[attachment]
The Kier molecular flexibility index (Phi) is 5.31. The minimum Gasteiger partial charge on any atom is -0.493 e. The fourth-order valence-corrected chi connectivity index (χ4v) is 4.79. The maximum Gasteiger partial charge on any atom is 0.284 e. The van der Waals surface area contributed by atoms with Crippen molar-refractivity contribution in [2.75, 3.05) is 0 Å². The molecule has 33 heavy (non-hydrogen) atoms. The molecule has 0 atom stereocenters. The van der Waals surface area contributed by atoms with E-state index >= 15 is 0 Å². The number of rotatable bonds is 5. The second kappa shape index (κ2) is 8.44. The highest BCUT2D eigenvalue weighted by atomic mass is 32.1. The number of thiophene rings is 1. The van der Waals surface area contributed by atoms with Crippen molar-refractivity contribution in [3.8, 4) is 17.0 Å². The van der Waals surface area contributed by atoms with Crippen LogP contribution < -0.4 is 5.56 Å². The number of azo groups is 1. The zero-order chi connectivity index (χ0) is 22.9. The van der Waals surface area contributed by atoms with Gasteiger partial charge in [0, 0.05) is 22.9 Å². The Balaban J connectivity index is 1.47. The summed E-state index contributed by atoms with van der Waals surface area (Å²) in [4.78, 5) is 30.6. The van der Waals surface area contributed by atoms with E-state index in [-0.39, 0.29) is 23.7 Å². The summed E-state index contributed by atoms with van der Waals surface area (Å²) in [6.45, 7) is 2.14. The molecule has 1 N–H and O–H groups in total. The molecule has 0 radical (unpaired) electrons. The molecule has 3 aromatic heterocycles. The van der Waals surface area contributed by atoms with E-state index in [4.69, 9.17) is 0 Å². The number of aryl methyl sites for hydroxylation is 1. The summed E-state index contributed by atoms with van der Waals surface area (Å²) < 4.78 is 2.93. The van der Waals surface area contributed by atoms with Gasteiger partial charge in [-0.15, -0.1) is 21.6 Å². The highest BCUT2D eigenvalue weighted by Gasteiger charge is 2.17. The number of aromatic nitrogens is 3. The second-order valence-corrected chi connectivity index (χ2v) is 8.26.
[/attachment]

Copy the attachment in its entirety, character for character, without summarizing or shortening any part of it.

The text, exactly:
The Kier molecular flexibility index (Phi) is 5.31. The minimum Gasteiger partial charge on any atom is -0.493 e. The fourth-order valence-corrected chi connectivity index (χ4v) is 4.79. The maximum Gasteiger partial charge on any atom is 0.284 e. The van der Waals surface area contributed by atoms with Crippen molar-refractivity contribution in [2.75, 3.05) is 0 Å². The molecule has 33 heavy (non-hydrogen) atoms. The molecule has 0 atom stereocenters. The van der Waals surface area contributed by atoms with E-state index >= 15 is 0 Å². The number of rotatable bonds is 5. The second kappa shape index (κ2) is 8.44. The highest BCUT2D eigenvalue weighted by atomic mass is 32.1. The number of thiophene rings is 1. The van der Waals surface area contributed by atoms with Crippen molar-refractivity contribution in [3.8, 4) is 17.0 Å². The van der Waals surface area contributed by atoms with Crippen LogP contribution < -0.4 is 5.56 Å². The number of azo groups is 1. The zero-order chi connectivity index (χ0) is 22.9. The van der Waals surface area contributed by atoms with Gasteiger partial charge in [0, 0.05) is 22.9 Å². The Balaban J connectivity index is 1.47. The summed E-state index contributed by atoms with van der Waals surface area (Å²) in [4.78, 5) is 30.6. The van der Waals surface area contributed by atoms with E-state index in [-0.39, 0.29) is 23.7 Å². The summed E-state index contributed by atoms with van der Waals surface area (Å²) in [6.45, 7) is 2.14. The molecule has 1 N–H and O–H groups in total. The molecule has 0 radical (unpaired) electrons. The molecule has 3 aromatic heterocycles. The van der Waals surface area contributed by atoms with E-state index in [4.69, 9.17) is 0 Å². The number of aryl methyl sites for hydroxylation is 1. The summed E-state index contributed by atoms with van der Waals surface area (Å²) < 4.78 is 2.93. The van der Waals surface area contributed by atoms with Gasteiger partial charge in [-0.15, -0.1) is 21.6 Å². The highest BCUT2D eigenvalue weighted by Gasteiger charge is 2.17. The number of aromatic nitrogens is 3. The second-order valence-corrected chi connectivity index (χ2v) is 8.26.